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Ebola emergency turns spotlight on promising experimental drugs

By Reuters in Chicago and New York | China Daily | Updated: 2014-08-08 08:18

With hundreds of people in Africa suffering the devastating effects of Ebola, health experts are scrambling to determine which drugs might offer the best experimental treatment, and researchers are being pressured by government officials to speed up their work.

Three treatments have shown especially promising results in monkeys, the researchers said. One, produced by tiny California biotech firm Mapp Biopharmaceutical, gained international prominence this week when it was given to two US aid workers who contracted Ebola in West Africa and who have since shown signs of improvement.

Other treatments are from Vancouver-based Tekmira Pharmaceuticals and privately held Profectus Biosciences, of Tarrytown, New York.

On Wednesday, the World Health Organization said it will discuss next week the ethics of using Ebola drugs that have never been cleared for human use, wary of a long history of medicines being tested on people who were never properly informed of the risks. In the countries hardest-hit by Ebola, suspicion of foreign medical workers is already widespread.

But the health minister of Nigeria, Onyenbuchi Chukwu, said this week that he had asked US health officials about access to experimental Ebola therapies. US drugmakers are fielding questions from government officials about their ability to supply treatments in sufficient quantities should the request come.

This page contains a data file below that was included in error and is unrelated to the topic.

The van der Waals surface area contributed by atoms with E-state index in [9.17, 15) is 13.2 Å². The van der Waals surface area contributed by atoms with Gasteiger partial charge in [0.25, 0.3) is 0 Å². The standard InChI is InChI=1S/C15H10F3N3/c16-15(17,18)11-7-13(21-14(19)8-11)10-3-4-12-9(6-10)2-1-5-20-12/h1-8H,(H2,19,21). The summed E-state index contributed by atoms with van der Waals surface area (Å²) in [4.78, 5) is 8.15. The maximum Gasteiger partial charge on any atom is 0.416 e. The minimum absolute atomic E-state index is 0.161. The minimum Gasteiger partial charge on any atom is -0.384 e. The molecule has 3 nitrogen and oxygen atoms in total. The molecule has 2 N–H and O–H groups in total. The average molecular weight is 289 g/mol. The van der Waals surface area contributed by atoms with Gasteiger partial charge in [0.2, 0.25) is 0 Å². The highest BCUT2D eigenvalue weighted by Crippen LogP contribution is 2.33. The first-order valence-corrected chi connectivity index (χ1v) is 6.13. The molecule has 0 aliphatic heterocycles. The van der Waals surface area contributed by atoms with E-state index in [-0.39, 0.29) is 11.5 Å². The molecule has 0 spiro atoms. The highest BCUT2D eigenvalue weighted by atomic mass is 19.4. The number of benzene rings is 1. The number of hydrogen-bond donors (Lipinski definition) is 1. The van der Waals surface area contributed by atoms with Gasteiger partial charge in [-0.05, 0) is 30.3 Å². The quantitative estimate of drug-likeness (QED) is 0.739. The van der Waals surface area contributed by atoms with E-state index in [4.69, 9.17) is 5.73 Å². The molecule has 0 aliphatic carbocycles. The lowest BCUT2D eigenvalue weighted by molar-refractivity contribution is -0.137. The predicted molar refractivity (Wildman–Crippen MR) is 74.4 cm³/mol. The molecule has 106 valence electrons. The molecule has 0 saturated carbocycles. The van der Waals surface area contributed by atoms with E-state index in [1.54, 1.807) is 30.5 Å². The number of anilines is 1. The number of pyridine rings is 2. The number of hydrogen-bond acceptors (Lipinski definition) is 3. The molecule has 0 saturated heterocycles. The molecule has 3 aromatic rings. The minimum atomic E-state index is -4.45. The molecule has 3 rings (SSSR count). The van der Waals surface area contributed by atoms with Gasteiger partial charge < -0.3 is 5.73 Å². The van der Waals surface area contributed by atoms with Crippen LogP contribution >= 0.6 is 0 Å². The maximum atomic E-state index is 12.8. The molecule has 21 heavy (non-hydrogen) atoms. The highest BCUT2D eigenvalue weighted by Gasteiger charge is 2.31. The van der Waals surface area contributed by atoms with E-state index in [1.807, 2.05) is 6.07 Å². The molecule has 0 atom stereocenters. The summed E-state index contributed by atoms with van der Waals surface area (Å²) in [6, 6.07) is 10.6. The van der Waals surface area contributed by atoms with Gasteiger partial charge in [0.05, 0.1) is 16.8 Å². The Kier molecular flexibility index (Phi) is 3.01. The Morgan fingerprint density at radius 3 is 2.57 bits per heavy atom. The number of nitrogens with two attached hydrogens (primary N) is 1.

"For years we've told the government you need to invest a little bit of money in this," said Profectus chief scientific officer John Eldridge. "And now it's, 'Oh my God, how fast can you make this?'"

US President Barack Obama said on Wednesday he lacks enough information to green-light Mapp's drug to treat the deadly Ebola virus, and that the initial response should focus on public health measures to contain the outbreak.

"We've got to let the science guide us, and I don't think all the information is in on whether this drug is helpful," Obama said, adding that public health officials, in the course of containing the current outbreak, could assess whether new drugs or treatments can be effective.

"We're focusing on the public health approach right now, but I will continue to seek information about what we're learning about these drugs going forward," he said.

Dr. James Crowe, director of the Vaccine Center at Vanderbilt University who has been developing an Ebola treatment similar to Mapp's, said a Pentagon agency contacted him this week about his work and added he will meet next week with government scientists about accelerating his research.

No Ebola drugs or vaccines have even entered midstage human trials, let alone been approved. The furthest along have been tested only in monkeys and a handful of humans.

 Ebola emergency turns spotlight on promising experimental drugs

A nurse wears protective clothing as he demonstrates the facilities in place at the Royal Free Hospital in north London on Wednesday, in preparation for the possibility of a patient testing positive for the Ebola virus. The specialized unit allows a team of doctors and nurses to provide care for anyone with the deadly infection. Leon Neal / Agence France-Presse

(China Daily 08/08/2014 page12)

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